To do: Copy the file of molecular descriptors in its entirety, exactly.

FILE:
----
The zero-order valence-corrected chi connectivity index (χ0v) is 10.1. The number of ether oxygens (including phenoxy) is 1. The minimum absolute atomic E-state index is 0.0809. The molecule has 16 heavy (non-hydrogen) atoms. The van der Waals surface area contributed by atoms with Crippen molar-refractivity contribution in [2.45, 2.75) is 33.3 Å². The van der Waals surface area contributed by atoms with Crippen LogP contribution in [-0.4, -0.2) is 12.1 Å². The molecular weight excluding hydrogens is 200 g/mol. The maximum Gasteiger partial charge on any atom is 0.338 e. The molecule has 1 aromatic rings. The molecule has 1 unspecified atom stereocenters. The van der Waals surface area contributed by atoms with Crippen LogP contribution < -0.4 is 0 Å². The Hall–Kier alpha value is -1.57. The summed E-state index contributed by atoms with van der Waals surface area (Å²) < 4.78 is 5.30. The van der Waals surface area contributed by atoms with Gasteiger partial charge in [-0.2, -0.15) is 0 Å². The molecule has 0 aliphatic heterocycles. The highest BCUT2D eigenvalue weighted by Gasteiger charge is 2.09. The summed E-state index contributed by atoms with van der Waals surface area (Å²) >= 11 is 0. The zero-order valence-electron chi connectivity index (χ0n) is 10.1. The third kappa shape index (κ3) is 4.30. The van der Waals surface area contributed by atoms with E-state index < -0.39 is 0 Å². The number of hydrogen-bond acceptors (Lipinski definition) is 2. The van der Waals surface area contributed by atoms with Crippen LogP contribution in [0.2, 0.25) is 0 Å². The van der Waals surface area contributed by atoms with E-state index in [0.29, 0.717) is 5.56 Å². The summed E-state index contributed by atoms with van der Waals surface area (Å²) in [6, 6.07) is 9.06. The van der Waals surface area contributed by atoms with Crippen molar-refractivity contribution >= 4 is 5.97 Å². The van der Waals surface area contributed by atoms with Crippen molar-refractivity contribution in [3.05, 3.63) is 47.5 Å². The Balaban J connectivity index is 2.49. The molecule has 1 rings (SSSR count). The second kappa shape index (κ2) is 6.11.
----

The zero-order valence-corrected chi connectivity index (χ0v) is 10.1. The number of ether oxygens (including phenoxy) is 1. The minimum absolute atomic E-state index is 0.0809. The molecule has 16 heavy (non-hydrogen) atoms. The van der Waals surface area contributed by atoms with Crippen molar-refractivity contribution in [2.45, 2.75) is 33.3 Å². The van der Waals surface area contributed by atoms with Crippen LogP contribution in [-0.4, -0.2) is 12.1 Å². The molecular weight excluding hydrogens is 200 g/mol. The maximum Gasteiger partial charge on any atom is 0.338 e. The molecule has 1 aromatic rings. The molecule has 1 unspecified atom stereocenters. The van der Waals surface area contributed by atoms with Crippen LogP contribution < -0.4 is 0 Å². The Hall–Kier alpha value is -1.57. The summed E-state index contributed by atoms with van der Waals surface area (Å²) < 4.78 is 5.30. The van der Waals surface area contributed by atoms with Gasteiger partial charge in [-0.2, -0.15) is 0 Å². The molecule has 0 aliphatic heterocycles. The highest BCUT2D eigenvalue weighted by Gasteiger charge is 2.09. The summed E-state index contributed by atoms with van der Waals surface area (Å²) >= 11 is 0. The zero-order valence-electron chi connectivity index (χ0n) is 10.1. The third kappa shape index (κ3) is 4.30. The van der Waals surface area contributed by atoms with E-state index < -0.39 is 0 Å². The number of hydrogen-bond acceptors (Lipinski definition) is 2. The van der Waals surface area contributed by atoms with Crippen LogP contribution in [0.2, 0.25) is 0 Å². The van der Waals surface area contributed by atoms with E-state index in [0.29, 0.717) is 5.56 Å². The summed E-state index contributed by atoms with van der Waals surface area (Å²) in [6, 6.07) is 9.06. The van der Waals surface area contributed by atoms with Crippen molar-refractivity contribution >= 4 is 5.97 Å². The van der Waals surface area contributed by atoms with Crippen molar-refractivity contribution in [3.05, 3.63) is 47.5 Å². The Balaban J connectivity index is 2.49. The molecule has 1 rings (SSSR count). The second kappa shape index (κ2) is 6.11.